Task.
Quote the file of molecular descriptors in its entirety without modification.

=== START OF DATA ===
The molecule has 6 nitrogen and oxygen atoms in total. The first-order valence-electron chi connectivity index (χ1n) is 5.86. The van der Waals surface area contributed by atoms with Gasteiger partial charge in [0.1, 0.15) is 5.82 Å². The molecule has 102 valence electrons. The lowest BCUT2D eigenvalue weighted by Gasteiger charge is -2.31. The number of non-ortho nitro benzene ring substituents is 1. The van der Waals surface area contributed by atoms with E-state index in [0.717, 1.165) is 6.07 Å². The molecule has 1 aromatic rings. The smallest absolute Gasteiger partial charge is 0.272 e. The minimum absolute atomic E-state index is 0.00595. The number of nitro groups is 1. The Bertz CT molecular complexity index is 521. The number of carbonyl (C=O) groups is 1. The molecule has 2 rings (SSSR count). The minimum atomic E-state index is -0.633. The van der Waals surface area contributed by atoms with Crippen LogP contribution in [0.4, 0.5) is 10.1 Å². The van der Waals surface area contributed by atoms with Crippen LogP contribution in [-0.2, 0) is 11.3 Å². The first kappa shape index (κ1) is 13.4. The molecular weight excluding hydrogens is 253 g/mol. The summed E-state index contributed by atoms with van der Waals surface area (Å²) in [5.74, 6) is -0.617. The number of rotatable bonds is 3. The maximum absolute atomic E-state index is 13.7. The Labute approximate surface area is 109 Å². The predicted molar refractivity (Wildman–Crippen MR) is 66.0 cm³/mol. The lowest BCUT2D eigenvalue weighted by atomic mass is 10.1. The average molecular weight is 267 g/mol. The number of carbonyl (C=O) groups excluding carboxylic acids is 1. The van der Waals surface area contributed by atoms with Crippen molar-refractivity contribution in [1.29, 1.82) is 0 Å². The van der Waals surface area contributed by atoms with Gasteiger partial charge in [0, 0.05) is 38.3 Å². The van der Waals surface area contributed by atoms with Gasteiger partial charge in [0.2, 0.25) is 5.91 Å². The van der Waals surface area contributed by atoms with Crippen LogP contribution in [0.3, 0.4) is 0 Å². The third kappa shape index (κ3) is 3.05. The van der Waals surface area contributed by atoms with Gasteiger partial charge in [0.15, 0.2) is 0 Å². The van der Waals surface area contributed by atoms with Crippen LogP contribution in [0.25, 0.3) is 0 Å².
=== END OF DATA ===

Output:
The molecule has 6 nitrogen and oxygen atoms in total. The first-order valence-electron chi connectivity index (χ1n) is 5.86. The van der Waals surface area contributed by atoms with Gasteiger partial charge in [0.1, 0.15) is 5.82 Å². The molecule has 102 valence electrons. The lowest BCUT2D eigenvalue weighted by Gasteiger charge is -2.31. The number of non-ortho nitro benzene ring substituents is 1. The van der Waals surface area contributed by atoms with E-state index in [0.717, 1.165) is 6.07 Å². The molecule has 1 aromatic rings. The smallest absolute Gasteiger partial charge is 0.272 e. The minimum absolute atomic E-state index is 0.00595. The number of nitro groups is 1. The Bertz CT molecular complexity index is 521. The number of carbonyl (C=O) groups is 1. The molecule has 2 rings (SSSR count). The minimum atomic E-state index is -0.633. The van der Waals surface area contributed by atoms with Crippen LogP contribution in [0.4, 0.5) is 10.1 Å². The van der Waals surface area contributed by atoms with Crippen LogP contribution in [-0.2, 0) is 11.3 Å². The first kappa shape index (κ1) is 13.4. The molecular weight excluding hydrogens is 253 g/mol. The summed E-state index contributed by atoms with van der Waals surface area (Å²) in [5.74, 6) is -0.617. The number of rotatable bonds is 3. The maximum absolute atomic E-state index is 13.7. The Labute approximate surface area is 109 Å². The predicted molar refractivity (Wildman–Crippen MR) is 66.0 cm³/mol. The lowest BCUT2D eigenvalue weighted by atomic mass is 10.1. The average molecular weight is 267 g/mol. The number of carbonyl (C=O) groups excluding carboxylic acids is 1. The van der Waals surface area contributed by atoms with Crippen molar-refractivity contribution in [1.29, 1.82) is 0 Å². The van der Waals surface area contributed by atoms with Gasteiger partial charge in [0, 0.05) is 38.3 Å². The van der Waals surface area contributed by atoms with Gasteiger partial charge in [0.2, 0.25) is 5.91 Å². The van der Waals surface area contributed by atoms with Crippen LogP contribution in [0.3, 0.4) is 0 Å². The third kappa shape index (κ3) is 3.05. The van der Waals surface area contributed by atoms with Gasteiger partial charge in [0.15, 0.2) is 0 Å². The van der Waals surface area contributed by atoms with Crippen LogP contribution in [0.25, 0.3) is 0 Å².